The Metal Service Center Institute (MSCI) reported flat rolled steel inventories earlier this week. Steel Market Update then reviews the data and incorporates the information into a proprietary model which assists us in determining whether inventories are short (deficit) or long (excess) based on what our model is telling us.
When September ended we were showing service center flat rolled inventories with an Apparent Excess of +256,000 tons.
For October, SMU had forecast shipments to be 6 percent higher YOY and we forecast total flat rolled shipments would be 2,609,000 tons. The numbers released this week indicate that we over-projected the strength of the flat rolled market as distributors shipped 2,521,000 tons. Shipments improved by 2.4 percent year-over-year.
When it came to inventory we forecast that daily receipts would grow by 5 percent YOY which would result in a flat inventory situation over September prior to any import adjustments. Inventories came in at 5,598,000 tons which were 23,800 tons (we rounded up to 24,000 in our table below) less than September 2014 (SMU Note: this is where we mistakenly reported the numbers as being +238,000 in last night’s Executive issue of SMU)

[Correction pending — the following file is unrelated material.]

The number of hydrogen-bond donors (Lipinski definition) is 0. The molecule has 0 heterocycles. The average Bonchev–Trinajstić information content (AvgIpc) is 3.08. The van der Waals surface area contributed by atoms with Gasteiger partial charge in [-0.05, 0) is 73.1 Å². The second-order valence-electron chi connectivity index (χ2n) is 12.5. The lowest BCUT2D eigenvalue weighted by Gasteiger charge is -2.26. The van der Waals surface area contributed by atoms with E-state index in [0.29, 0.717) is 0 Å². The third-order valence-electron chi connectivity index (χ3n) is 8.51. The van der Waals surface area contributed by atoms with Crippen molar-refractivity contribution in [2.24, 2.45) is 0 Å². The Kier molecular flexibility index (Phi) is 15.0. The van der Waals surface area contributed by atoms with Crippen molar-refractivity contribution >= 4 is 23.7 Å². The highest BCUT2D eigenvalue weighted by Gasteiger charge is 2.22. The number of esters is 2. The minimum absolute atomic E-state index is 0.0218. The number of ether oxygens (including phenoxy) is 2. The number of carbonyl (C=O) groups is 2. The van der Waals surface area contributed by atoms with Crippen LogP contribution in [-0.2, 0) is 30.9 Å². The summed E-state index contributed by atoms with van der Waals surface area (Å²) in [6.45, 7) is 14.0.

Our Apparent Inventory Excess forecast called for an excess inventory of +337,000 tons and then we added an additional 200,000 tons to accommodate foreign imports sitting at the docks which we felt would need to be absorbed into inventory. This took our total excess forecast up to +537,000 tons.
The actual inventory excess for the month of October was +399,000 tons, 62,000 tons more than our forecast without adjusting for any foreign imports and 138,000 tons less than our adjusted forecast.
As we look out to November, December and then into 2015 we have adjusted our model slightly. We have scaled back our shipment forecast to +4 percent in November and then +3 percent in December with January, February and March at +5 percent. Again, the forecast is against the same month last year.
Inventory receipts are at +5 percent over the previous year rate and we have taken our import inventory adjustment down to 50,000 tons for November, December and January and then zero adjustment after January.
As you can see from the table below, if correct, our forecast calls for growing inventories in November, December and January and then to drop back in February and March.
John PackardRead more from John Packard
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